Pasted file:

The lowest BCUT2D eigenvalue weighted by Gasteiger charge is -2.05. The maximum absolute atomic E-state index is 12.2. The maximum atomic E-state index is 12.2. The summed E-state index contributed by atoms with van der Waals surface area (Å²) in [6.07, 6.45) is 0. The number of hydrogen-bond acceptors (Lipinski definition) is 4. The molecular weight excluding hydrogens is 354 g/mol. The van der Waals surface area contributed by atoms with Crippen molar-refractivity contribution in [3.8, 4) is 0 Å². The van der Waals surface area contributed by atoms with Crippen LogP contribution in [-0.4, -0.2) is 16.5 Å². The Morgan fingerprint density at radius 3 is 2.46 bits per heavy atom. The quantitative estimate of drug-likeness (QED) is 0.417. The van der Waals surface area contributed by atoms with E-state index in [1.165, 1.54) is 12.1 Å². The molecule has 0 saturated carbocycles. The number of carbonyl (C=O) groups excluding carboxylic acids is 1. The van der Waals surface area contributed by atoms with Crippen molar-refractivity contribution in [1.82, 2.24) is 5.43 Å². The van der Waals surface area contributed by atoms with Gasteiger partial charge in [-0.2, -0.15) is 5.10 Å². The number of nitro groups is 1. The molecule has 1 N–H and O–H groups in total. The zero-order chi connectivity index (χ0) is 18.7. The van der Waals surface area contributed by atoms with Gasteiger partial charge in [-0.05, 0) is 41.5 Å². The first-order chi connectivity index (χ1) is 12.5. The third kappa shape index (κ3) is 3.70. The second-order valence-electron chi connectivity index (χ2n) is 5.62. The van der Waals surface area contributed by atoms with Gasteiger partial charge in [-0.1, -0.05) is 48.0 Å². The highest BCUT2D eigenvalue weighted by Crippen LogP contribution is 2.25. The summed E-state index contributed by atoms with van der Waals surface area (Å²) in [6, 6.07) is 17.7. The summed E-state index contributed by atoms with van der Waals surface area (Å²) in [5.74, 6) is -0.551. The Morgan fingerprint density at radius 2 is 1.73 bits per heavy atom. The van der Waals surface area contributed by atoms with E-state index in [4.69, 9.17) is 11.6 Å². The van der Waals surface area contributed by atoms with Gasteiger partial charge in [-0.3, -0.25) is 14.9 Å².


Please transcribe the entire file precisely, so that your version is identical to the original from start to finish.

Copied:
The lowest BCUT2D eigenvalue weighted by Gasteiger charge is -2.05. The maximum absolute atomic E-state index is 12.2. The maximum atomic E-state index is 12.2. The summed E-state index contributed by atoms with van der Waals surface area (Å²) in [6.07, 6.45) is 0. The number of hydrogen-bond acceptors (Lipinski definition) is 4. The molecular weight excluding hydrogens is 354 g/mol. The van der Waals surface area contributed by atoms with Crippen molar-refractivity contribution in [3.8, 4) is 0 Å². The van der Waals surface area contributed by atoms with Crippen LogP contribution in [-0.4, -0.2) is 16.5 Å². The Morgan fingerprint density at radius 3 is 2.46 bits per heavy atom. The quantitative estimate of drug-likeness (QED) is 0.417. The van der Waals surface area contributed by atoms with E-state index in [1.165, 1.54) is 12.1 Å². The molecule has 0 saturated carbocycles. The number of carbonyl (C=O) groups excluding carboxylic acids is 1. The van der Waals surface area contributed by atoms with Crippen molar-refractivity contribution in [1.82, 2.24) is 5.43 Å². The van der Waals surface area contributed by atoms with Gasteiger partial charge in [-0.2, -0.15) is 5.10 Å². The number of nitro groups is 1. The molecule has 1 N–H and O–H groups in total. The zero-order chi connectivity index (χ0) is 18.7. The van der Waals surface area contributed by atoms with Gasteiger partial charge in [-0.05, 0) is 41.5 Å². The first-order chi connectivity index (χ1) is 12.5. The third kappa shape index (κ3) is 3.70. The second-order valence-electron chi connectivity index (χ2n) is 5.62. The van der Waals surface area contributed by atoms with Gasteiger partial charge in [-0.1, -0.05) is 48.0 Å². The highest BCUT2D eigenvalue weighted by Crippen LogP contribution is 2.25. The summed E-state index contributed by atoms with van der Waals surface area (Å²) in [6, 6.07) is 17.7. The summed E-state index contributed by atoms with van der Waals surface area (Å²) in [5.74, 6) is -0.551. The Morgan fingerprint density at radius 2 is 1.73 bits per heavy atom. The van der Waals surface area contributed by atoms with E-state index in [4.69, 9.17) is 11.6 Å². The van der Waals surface area contributed by atoms with Gasteiger partial charge in [-0.3, -0.25) is 14.9 Å².